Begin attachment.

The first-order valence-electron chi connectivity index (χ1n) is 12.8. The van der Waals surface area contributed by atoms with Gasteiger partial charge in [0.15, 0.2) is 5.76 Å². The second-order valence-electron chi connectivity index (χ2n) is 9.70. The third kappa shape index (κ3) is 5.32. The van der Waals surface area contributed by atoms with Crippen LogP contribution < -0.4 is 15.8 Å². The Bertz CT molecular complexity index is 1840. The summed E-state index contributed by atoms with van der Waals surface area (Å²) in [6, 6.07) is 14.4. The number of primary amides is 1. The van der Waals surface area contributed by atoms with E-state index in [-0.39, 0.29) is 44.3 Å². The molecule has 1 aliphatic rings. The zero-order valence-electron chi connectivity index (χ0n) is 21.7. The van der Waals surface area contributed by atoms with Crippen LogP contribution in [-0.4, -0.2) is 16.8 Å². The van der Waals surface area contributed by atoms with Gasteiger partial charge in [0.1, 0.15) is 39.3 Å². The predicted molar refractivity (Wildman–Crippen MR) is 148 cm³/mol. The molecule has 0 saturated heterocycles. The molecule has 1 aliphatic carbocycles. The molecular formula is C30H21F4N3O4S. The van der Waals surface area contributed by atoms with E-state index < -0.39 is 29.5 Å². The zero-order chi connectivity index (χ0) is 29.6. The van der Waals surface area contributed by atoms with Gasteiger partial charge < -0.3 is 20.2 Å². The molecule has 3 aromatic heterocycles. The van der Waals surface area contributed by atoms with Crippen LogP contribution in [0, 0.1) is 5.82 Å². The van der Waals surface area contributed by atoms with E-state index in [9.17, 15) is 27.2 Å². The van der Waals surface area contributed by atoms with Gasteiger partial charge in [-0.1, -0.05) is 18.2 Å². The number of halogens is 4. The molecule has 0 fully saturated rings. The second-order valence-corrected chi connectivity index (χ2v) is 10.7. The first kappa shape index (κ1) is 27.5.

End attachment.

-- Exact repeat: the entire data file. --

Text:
The first-order valence-electron chi connectivity index (χ1n) is 12.8. The van der Waals surface area contributed by atoms with Gasteiger partial charge in [0.15, 0.2) is 5.76 Å². The second-order valence-electron chi connectivity index (χ2n) is 9.70. The third kappa shape index (κ3) is 5.32. The van der Waals surface area contributed by atoms with Crippen LogP contribution < -0.4 is 15.8 Å². The Bertz CT molecular complexity index is 1840. The summed E-state index contributed by atoms with van der Waals surface area (Å²) in [6, 6.07) is 14.4. The number of primary amides is 1. The van der Waals surface area contributed by atoms with E-state index in [-0.39, 0.29) is 44.3 Å². The molecule has 1 aliphatic rings. The zero-order valence-electron chi connectivity index (χ0n) is 21.7. The van der Waals surface area contributed by atoms with Crippen LogP contribution in [-0.4, -0.2) is 16.8 Å². The van der Waals surface area contributed by atoms with Gasteiger partial charge in [0.1, 0.15) is 39.3 Å². The predicted molar refractivity (Wildman–Crippen MR) is 148 cm³/mol. The molecule has 0 saturated heterocycles. The molecule has 1 aliphatic carbocycles. The molecular formula is C30H21F4N3O4S. The van der Waals surface area contributed by atoms with E-state index < -0.39 is 29.5 Å². The zero-order chi connectivity index (χ0) is 29.6. The van der Waals surface area contributed by atoms with Gasteiger partial charge < -0.3 is 20.2 Å². The molecule has 3 aromatic heterocycles. The van der Waals surface area contributed by atoms with Crippen LogP contribution in [0, 0.1) is 5.82 Å². The van der Waals surface area contributed by atoms with E-state index in [9.17, 15) is 27.2 Å². The van der Waals surface area contributed by atoms with Gasteiger partial charge in [-0.1, -0.05) is 18.2 Å². The number of halogens is 4. The molecule has 0 fully saturated rings. The second-order valence-corrected chi connectivity index (χ2v) is 10.7. The first kappa shape index (κ1) is 27.5.